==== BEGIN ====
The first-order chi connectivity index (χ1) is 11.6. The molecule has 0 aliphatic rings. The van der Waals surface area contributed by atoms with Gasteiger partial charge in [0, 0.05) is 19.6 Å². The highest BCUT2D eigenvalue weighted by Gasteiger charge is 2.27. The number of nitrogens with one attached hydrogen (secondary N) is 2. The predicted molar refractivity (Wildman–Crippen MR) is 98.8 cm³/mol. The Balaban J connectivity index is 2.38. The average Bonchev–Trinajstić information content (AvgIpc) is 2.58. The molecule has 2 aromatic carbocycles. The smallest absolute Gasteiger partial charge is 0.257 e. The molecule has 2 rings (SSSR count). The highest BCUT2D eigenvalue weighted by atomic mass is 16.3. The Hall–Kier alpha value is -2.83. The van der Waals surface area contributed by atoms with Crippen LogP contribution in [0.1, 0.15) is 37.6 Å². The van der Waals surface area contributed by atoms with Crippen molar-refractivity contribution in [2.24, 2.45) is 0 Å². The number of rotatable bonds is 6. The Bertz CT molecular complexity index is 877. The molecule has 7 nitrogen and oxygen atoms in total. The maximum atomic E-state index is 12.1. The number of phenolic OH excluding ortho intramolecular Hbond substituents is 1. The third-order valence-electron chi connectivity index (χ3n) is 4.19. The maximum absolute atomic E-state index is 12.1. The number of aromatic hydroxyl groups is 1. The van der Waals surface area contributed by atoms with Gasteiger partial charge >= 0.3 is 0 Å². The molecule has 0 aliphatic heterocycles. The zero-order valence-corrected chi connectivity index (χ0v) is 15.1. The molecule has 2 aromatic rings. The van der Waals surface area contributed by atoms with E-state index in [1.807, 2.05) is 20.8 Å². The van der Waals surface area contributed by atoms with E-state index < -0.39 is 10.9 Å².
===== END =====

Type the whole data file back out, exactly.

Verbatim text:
The first-order chi connectivity index (χ1) is 11.6. The molecule has 0 aliphatic rings. The van der Waals surface area contributed by atoms with Gasteiger partial charge in [0, 0.05) is 19.6 Å². The highest BCUT2D eigenvalue weighted by Gasteiger charge is 2.27. The number of nitrogens with one attached hydrogen (secondary N) is 2. The predicted molar refractivity (Wildman–Crippen MR) is 98.8 cm³/mol. The Balaban J connectivity index is 2.38. The average Bonchev–Trinajstić information content (AvgIpc) is 2.58. The molecule has 2 aromatic carbocycles. The smallest absolute Gasteiger partial charge is 0.257 e. The molecule has 2 rings (SSSR count). The highest BCUT2D eigenvalue weighted by atomic mass is 16.3. The Hall–Kier alpha value is -2.83. The van der Waals surface area contributed by atoms with Crippen LogP contribution in [0.1, 0.15) is 37.6 Å². The van der Waals surface area contributed by atoms with Crippen molar-refractivity contribution in [2.24, 2.45) is 0 Å². The number of rotatable bonds is 6. The Bertz CT molecular complexity index is 877. The molecule has 7 nitrogen and oxygen atoms in total. The maximum atomic E-state index is 12.1. The number of phenolic OH excluding ortho intramolecular Hbond substituents is 1. The third-order valence-electron chi connectivity index (χ3n) is 4.19. The maximum absolute atomic E-state index is 12.1. The number of aromatic hydroxyl groups is 1. The van der Waals surface area contributed by atoms with Gasteiger partial charge >= 0.3 is 0 Å². The molecule has 0 aliphatic heterocycles. The zero-order valence-corrected chi connectivity index (χ0v) is 15.1. The molecule has 2 aromatic rings. The van der Waals surface area contributed by atoms with E-state index in [1.807, 2.05) is 20.8 Å². The van der Waals surface area contributed by atoms with E-state index < -0.39 is 10.9 Å².